- A portal won’t slay the dragon (Oct 05)
Hmmm, I’m beginning to wonder if there is a connection between the month of October and my brain getting interested in intelligence…
[update] Actually, it was the weekend before last. I forgot to publish this post last week…
I was reading a couple of unrelated articles in The Sunday Times last weekend that shared a common theme – the stickiness of information. It made me think (yes, my brain is still in recovery). On the one hand, we can be very lazy about acquiring information (Google trumps the local library for starters), spectacularly avoiding it when we don’t like what it tells us. But on the other hand, when we find information that fits our expectations, it becomes very sticky and we are reluctant to let it go. I believe this has important consequences for information systems design.
Article no.1 – Michael Schumacher
In Formula 1 motor racing, Michael Schumacher has been at the top for over a decade and the results speak for themselves. Seven world championships and in the running for an eighth. With his retirement all but announced (and it was on Sunday), Martin Brundle wrote an article covering Schumacher’s career and the reasons why he won’t be remembered just as a great champion.
“He cannot see when he crosses the line between tough but fair and ruthless but foul… exacerbated by his total belief that he cannot be wrong. He has a default mode in the car: if you’re going to pass him, he will drive you off the road.”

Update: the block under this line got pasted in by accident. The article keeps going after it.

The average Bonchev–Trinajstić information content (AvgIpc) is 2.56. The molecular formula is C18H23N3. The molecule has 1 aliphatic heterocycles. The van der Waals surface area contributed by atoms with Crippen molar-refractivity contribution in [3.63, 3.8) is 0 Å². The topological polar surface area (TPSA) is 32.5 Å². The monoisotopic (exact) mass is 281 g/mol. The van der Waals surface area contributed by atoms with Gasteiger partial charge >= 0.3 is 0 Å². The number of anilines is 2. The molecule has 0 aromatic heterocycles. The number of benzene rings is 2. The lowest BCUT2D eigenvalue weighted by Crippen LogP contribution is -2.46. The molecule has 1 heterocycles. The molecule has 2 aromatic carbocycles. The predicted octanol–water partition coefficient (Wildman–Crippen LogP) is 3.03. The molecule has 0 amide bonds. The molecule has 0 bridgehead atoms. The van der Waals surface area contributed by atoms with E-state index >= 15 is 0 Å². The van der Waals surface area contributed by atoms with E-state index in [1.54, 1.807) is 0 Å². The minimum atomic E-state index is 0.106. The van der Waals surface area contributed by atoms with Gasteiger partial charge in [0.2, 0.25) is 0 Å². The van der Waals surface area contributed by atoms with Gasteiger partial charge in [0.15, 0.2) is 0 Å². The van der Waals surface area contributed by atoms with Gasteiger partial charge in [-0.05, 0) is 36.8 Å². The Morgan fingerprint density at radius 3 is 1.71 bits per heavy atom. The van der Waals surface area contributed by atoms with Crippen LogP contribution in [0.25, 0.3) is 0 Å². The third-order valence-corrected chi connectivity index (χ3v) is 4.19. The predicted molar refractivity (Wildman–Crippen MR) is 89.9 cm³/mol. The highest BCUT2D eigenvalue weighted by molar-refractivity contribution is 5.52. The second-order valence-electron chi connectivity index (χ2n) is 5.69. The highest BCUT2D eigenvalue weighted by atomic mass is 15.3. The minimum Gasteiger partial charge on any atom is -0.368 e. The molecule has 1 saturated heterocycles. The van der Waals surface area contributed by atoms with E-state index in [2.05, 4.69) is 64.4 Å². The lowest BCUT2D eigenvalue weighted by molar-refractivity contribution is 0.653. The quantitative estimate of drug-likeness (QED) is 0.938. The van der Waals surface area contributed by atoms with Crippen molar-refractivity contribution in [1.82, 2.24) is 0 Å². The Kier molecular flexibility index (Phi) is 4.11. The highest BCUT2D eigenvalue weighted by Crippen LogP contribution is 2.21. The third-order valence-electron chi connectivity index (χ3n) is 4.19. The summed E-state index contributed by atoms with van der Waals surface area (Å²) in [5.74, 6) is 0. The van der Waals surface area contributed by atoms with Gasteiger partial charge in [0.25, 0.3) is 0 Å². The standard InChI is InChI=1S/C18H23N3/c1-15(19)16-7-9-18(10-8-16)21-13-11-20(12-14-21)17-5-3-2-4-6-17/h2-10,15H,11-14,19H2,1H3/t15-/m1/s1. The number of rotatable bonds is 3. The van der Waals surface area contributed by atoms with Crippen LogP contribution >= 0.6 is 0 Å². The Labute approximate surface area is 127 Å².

Brundle goes on to list some examples, including two title-deciding races that saw the contenders seeing dust, literally. There were other incidents too, such as when his team-mate was required to move over to let him win, and when he won a race by delaying a penalty pit stop until his final lap to minimise the time he would lose. He didn’t break the rules but his behaviour didn’t fit with ‘fair play’, an emotive subject. And that’s why everybody remembers. For all the races he won, the pole positions, the podium finishes that by far outweigh incidents of questionable behaviour and the sheer brilliance of his driving skills, he’ll be remembered for the sticky information.
Article no.2 – Afghanistan
On a far more serious note, the ongoing conflict in Afghanistan was back in the headlines. A comment in one of the many articles highlighted the challenge facing the NATO-led campaign:
“The Taliban have won the information war”, admitted a senior military officer last week. “Everyone is convinced we’re there to destroy the poppy and thus their livelihood. We’ve not provided any information to farmers so why should they think any different?”
Here is sticky information of a very different and far more dangerous nature, putting lives at risk. The story the farmers have been given fits with the evidence in front of their eyes and directly affects them in a bad way. Whose side would you take if you were in their shoes? How do you persuade them to believe you instead?
Fortunately, most information systems do not involve risking peoples’ lives. But information systems design rarely takes into account the sticky factor. Instead, the focus is usually on prioritising information based on its importance, and importance is usually determined by the sender rather than the receiver. Hence the home page of an intranet will be filled with business goals and news (e.g. “we’ve won a big new order for product X!”) that, at best, gets read once whilst the sticky information (e.g. “they’re going to outsource product X and make us all redundant”) travels through the unofficial grapevine. Next time you are designing a web site or thinking about adding another KPI (key performance indicator) to a dashboard, ask whether or not the information is sticky – will it change actions or will it be ignored? Is there existing sticky information that needs to be removed? Can it be removed?